Writings on Christianity

Self-Destructive Nature of Sin

In preaching through Habakkuk at Cross of Christ Fellowship, our church in Naperville, I was delighted to see a truth in one of the passages, which I had not thought of for a while. The truth is this: sin is self-destructive and no one can thwart God who is invincible.

We see this in Habakkuk 2:6-20. In this section, the prophet is a given a vision which includes 5 woes on the nation of Babylon.  Babylon was a powerful nation, and God was about to use it as an instrument of judgment on Israel and other nation. But Babylon was not righteous, it was evil, and God was also going to judge the evils of Babylon. This occurred in 539 B.C. when Babylon ceased to be a nation.

The way God brought about the judgment on Babylon was to allow it experience the same evils it was committing against others. In other words, God allowed Babylon to experience the self-destructive consequences of its own sin and evil. Babylon used oppressive financial pressures and debts on others, but would end up as “spoil” for those it oppressed (2:6-8); Babylon sought to build an empire for itself from the goods it plundered from others, but the very building supplies it stole would come back to work against it (2:9-11); Babylon constructed cities through bloodshed but would those same cities would experience bloodshed (2:12-13); Babylon made others drunk in order to gaze on their nakedness, but it would one day have to drink the cup and experience shame (2:15-17); Babylon built idols to worship but the very idols they built could not speak or see or help (2:18-19). Basically, all the ways Babylon acted evil would come back to judge them.

Here we see a picture of the self-destructive nature of sin. Sin always works against the one who sins in some kind of self-defeating or self-destructive way. We often see this in in this life, but we certainly see how this can play out in the afterlife. Sin destroys us in this life and leads to an eternal destruction in hell.

We of course see some aspects of the self-destructive nature of sin today. The more we lie to others, the closer we are to not even knowing the truth ourselves. The things we steal end up stealing any true joy or satisfaction from our hearts. The adultery we commit—whether physical or in the heart—works against our own ability to sexually enjoy our spouse. Every sinful act we commit is not only a breaking of God’s law, but also a self-destructive action that works against our own good, whether in the present or in the future. (When we get to the New Testament we see the Apostle bring out this principle of the self-destructive nature of sin in 1 Cor 6:18 “sexual sin…sins against one’s own body;” and Gal 6:8 “person who sows to the flesh reaps corruption”).

Consider how ruinous sin is to our future. When we refuse to hear the gospel and repent, we end up not believing the gospel or repenting, the fruit of which is continued alienation and estrangement from God. Sometimes I see signs on people’s home that prohibit solicitors and a list of other people they don’t want to visit them, and on this list I see “We don’t need to hear about Jesus.” Now I can understand that the sign is partly in gest—and a way to avoid hearing from the frequent visits of Jehovah Witnesses and Mormons—but the sign in some way is an interesting example of the point being made here: When a person says they don’t want to hear about Jesus, not hearing about Jesus actually works against them, because Jesus is the only one who can save them from the power and penalty of sin. All sins we commit work against our future happiness and they will counted against us on the great Day of Judgment, when God judges the sins of the world. Thus, sin is ruinous to our future.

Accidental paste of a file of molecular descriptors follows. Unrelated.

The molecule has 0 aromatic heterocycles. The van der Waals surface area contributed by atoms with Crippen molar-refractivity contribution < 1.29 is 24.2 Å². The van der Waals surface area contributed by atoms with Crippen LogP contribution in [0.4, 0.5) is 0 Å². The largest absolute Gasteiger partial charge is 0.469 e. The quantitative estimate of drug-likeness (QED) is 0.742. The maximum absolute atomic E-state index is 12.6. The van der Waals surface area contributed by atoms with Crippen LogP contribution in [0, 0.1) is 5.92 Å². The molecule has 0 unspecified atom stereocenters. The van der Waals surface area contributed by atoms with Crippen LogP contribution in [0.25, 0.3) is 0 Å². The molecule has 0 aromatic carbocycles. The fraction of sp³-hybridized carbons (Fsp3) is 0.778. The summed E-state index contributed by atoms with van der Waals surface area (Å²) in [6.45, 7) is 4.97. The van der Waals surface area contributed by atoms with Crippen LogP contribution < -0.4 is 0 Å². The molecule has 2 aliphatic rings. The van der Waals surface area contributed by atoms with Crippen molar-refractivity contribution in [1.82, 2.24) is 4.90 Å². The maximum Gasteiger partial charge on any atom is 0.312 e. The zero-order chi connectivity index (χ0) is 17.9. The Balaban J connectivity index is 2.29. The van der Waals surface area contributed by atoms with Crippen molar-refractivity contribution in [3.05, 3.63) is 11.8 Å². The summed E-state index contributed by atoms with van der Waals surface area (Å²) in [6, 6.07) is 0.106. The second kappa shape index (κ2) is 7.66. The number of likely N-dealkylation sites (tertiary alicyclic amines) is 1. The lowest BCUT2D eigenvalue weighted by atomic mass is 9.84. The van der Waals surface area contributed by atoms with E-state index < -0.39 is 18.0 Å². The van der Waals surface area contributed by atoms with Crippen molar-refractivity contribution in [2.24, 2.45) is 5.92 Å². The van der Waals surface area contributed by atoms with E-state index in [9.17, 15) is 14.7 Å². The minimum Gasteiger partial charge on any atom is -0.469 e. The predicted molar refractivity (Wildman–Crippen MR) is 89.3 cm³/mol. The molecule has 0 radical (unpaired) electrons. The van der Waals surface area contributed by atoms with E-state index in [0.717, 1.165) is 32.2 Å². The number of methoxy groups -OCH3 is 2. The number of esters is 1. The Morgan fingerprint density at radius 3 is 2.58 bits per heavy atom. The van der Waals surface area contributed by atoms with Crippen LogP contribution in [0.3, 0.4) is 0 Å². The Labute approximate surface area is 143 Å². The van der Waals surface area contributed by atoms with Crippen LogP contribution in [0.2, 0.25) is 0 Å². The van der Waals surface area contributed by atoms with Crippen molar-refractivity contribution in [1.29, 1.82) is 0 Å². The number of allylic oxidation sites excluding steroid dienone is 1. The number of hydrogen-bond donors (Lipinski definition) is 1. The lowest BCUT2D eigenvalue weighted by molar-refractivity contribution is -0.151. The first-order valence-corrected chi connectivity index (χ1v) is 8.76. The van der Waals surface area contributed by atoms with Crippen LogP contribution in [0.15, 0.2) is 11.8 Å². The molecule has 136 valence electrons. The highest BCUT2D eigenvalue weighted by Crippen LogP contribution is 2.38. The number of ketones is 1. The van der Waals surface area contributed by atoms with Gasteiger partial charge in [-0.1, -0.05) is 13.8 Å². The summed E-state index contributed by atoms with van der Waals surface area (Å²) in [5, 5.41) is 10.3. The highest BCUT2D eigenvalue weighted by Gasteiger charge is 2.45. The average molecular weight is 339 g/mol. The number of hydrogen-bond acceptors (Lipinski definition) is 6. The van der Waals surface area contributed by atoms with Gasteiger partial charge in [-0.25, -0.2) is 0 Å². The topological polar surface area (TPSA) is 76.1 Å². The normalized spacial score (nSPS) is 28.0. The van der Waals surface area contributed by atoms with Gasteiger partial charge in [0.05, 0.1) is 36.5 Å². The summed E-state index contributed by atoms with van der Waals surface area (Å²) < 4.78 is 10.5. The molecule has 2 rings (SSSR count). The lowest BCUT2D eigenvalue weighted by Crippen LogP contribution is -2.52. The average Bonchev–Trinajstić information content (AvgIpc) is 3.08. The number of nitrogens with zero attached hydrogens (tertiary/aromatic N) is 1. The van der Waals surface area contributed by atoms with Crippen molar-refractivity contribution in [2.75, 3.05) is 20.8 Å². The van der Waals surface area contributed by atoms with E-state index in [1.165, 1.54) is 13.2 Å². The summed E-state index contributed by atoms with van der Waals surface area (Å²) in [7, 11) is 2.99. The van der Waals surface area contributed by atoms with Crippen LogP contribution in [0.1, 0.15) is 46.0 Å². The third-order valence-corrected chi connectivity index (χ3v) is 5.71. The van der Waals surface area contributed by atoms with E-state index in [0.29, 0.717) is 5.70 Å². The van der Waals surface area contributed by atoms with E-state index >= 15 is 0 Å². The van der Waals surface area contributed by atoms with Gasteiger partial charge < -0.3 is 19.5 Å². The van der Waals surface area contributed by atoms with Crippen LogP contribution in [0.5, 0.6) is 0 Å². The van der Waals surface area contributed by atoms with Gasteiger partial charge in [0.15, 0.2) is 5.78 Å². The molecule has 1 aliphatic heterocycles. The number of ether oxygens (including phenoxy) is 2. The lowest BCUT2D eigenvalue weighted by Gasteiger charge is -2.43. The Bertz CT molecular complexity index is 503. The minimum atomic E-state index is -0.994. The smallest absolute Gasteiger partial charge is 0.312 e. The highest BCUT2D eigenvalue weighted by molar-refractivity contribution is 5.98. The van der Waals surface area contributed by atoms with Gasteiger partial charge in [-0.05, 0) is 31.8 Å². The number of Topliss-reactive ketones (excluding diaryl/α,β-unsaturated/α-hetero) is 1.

This is a remarkable truth about sin. Another remarkable truth is just how invincible God is in relation to sin and evil. NOTHING in the end can destroy or thwart or stop Him, no matter how evil an act may be. Every evil act against is used by God for His own good purposes (Gen 50:20). We mean something for evil, but God uses it for good. God is not the author of sin, but we sin and God overrules our evil actions for His glorious good plan (Acts 2:23 is a good example of this). And all sins against God end up working against the sinner.

This shows God’s invincible nature and awesome power.

Thus, we see the folly and stupidity of all sinful acts. They are self destructive and ultimately foolish. Remembering this can help us as Christians when we are faced with sinful temptation. We can preach to ourselves this fact: the sin I am tempted with, is ultimately self-destructive and foolish. We can adore God who used Babylon as his hammer to bring justice on Israel (Habakkuk) but also judged Babylon for its evil acts (Habakkuk 2:6-20). The right response in light of all this really is silence and awe before our awesome God (Habakkuk 2:20).

By Tom Schmidt

Christian, husband of Rach, Church Planter,musician,

Leave a Reply

Your email address will not be published. Required fields are marked *